I only came across a solitary Broad-billed Roller and, as they often do, it was perched in a tree. As it was above me – and climbing a tree was out of the question for a variety of reasons – I did all I could (waited patiently, made the odd non-threatening sound) to get him to look down, or even straight ahead rather than upwards, but to no avail. This was as good as it got.
The broad-billed roller, Eurystomus glaucurus, is a member of the roller family of birds and breeds across tropical Africa and out to Madagascar. It is a wet season breeder, and will migrate from the northern and southern areas of its range towards the moister equatorial belt in the dry season.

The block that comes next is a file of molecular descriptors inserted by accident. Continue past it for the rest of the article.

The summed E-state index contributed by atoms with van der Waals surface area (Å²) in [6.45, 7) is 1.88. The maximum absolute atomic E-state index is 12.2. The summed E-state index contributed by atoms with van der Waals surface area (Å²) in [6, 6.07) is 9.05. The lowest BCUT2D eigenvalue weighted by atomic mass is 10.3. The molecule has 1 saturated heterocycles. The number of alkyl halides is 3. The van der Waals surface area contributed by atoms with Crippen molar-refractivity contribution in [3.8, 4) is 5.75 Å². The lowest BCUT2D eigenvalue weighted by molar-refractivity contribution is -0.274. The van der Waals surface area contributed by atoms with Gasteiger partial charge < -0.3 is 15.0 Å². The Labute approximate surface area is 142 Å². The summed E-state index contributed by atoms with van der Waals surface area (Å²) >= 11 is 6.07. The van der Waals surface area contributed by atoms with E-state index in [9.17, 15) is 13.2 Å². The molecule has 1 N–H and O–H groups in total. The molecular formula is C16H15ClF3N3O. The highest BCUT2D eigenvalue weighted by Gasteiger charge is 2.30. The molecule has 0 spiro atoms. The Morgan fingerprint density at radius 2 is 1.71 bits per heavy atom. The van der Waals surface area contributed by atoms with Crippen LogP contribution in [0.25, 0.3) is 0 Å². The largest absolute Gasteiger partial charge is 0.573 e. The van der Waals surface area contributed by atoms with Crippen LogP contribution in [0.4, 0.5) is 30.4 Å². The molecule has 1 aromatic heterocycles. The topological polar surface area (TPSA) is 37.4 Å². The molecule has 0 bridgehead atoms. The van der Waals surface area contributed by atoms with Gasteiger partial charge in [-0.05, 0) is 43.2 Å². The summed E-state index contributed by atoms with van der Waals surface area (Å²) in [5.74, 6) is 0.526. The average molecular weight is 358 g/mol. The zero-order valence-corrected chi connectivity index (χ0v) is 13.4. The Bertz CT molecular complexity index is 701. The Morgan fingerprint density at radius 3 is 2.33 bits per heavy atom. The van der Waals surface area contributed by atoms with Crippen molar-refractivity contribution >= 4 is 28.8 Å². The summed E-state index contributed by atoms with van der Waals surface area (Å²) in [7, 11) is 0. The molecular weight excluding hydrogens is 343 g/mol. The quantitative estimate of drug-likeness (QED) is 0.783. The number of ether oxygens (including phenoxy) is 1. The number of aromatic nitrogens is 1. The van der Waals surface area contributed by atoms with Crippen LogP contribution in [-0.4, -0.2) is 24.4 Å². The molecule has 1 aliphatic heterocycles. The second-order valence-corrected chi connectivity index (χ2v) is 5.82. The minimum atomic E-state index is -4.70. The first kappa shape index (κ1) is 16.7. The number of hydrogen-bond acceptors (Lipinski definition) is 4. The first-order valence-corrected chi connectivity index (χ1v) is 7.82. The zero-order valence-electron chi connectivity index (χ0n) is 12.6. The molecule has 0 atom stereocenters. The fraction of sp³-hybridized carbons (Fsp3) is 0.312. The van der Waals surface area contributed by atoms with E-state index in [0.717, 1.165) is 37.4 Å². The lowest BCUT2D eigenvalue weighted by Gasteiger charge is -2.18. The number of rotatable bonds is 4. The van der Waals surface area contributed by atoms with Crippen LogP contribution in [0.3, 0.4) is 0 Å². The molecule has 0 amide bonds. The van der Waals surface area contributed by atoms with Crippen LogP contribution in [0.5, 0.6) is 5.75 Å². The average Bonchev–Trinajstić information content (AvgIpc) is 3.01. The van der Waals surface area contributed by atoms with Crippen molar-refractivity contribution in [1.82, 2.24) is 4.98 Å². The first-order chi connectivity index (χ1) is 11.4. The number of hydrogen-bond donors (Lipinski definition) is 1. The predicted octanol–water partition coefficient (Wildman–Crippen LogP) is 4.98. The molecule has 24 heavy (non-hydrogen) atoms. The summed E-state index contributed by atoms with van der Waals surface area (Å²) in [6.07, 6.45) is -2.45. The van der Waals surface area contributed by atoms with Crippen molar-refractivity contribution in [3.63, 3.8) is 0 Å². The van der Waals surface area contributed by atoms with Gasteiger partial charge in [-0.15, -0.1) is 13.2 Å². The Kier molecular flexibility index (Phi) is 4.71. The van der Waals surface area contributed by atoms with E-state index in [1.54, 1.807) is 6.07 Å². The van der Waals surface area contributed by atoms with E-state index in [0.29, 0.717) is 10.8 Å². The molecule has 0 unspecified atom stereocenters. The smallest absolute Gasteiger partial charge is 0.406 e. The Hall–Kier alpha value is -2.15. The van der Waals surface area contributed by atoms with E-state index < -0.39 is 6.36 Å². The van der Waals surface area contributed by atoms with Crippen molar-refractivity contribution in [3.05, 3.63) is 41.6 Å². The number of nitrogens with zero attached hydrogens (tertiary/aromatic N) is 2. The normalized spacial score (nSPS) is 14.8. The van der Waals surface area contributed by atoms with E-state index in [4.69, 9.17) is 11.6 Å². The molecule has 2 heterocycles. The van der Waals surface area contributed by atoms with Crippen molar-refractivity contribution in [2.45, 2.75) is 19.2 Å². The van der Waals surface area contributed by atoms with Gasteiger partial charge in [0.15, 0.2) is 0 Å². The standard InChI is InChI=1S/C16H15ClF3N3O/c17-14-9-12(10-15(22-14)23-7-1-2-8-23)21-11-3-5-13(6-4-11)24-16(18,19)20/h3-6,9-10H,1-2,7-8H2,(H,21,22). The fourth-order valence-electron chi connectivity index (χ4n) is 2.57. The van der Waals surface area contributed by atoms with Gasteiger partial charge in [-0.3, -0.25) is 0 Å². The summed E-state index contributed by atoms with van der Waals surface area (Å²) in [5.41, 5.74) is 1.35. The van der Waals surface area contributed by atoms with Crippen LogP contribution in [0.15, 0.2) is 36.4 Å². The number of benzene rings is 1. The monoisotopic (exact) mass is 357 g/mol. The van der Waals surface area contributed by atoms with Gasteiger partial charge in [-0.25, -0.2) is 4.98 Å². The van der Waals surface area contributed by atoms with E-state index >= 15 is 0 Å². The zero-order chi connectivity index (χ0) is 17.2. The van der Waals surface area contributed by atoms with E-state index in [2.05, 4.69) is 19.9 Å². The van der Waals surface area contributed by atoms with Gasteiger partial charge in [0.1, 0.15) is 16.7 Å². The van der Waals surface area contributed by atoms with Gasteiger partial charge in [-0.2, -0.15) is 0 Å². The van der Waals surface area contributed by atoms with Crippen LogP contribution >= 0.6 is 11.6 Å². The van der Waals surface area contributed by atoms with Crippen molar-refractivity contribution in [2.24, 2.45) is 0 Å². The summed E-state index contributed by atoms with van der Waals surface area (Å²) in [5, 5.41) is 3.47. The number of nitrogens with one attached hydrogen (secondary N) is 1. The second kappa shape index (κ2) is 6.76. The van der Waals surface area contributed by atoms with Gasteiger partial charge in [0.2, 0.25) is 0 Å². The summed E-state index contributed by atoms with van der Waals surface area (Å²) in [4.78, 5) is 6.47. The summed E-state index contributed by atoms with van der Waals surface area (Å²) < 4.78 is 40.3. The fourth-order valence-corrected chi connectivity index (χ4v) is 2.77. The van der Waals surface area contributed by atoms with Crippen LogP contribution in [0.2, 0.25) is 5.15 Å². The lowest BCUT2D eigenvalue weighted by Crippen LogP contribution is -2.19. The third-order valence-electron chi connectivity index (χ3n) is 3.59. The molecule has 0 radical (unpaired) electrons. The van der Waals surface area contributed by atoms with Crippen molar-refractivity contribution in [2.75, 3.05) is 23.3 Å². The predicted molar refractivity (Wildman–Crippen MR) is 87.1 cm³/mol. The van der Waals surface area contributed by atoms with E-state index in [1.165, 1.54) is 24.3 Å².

The Broad-billed Roller grows to around 30 centimetres (almost 12 inches) in length. It has predominantly brown plumage with some bright blues in the wings and the tail. The broad bill is bright yellow. The sexes are very similar, although the juvenile is a duller version of the adult and with a pale breast.
This is a species that enjoys open woodland with some tall trees, and preferably near a bit of water. They often perch prominently on trees, posts or even overhead wires.
They are inactive for much of the day, but in the late afternoon they hunt for ants and termites on which they mainly feed. They also often known to feed in large groups. Like swallows, they drink by dipping their bills into water in flight.
Nests are generally built in an unlined hole in a tree cavity, with the female laying a clutch of 2-3 eggs.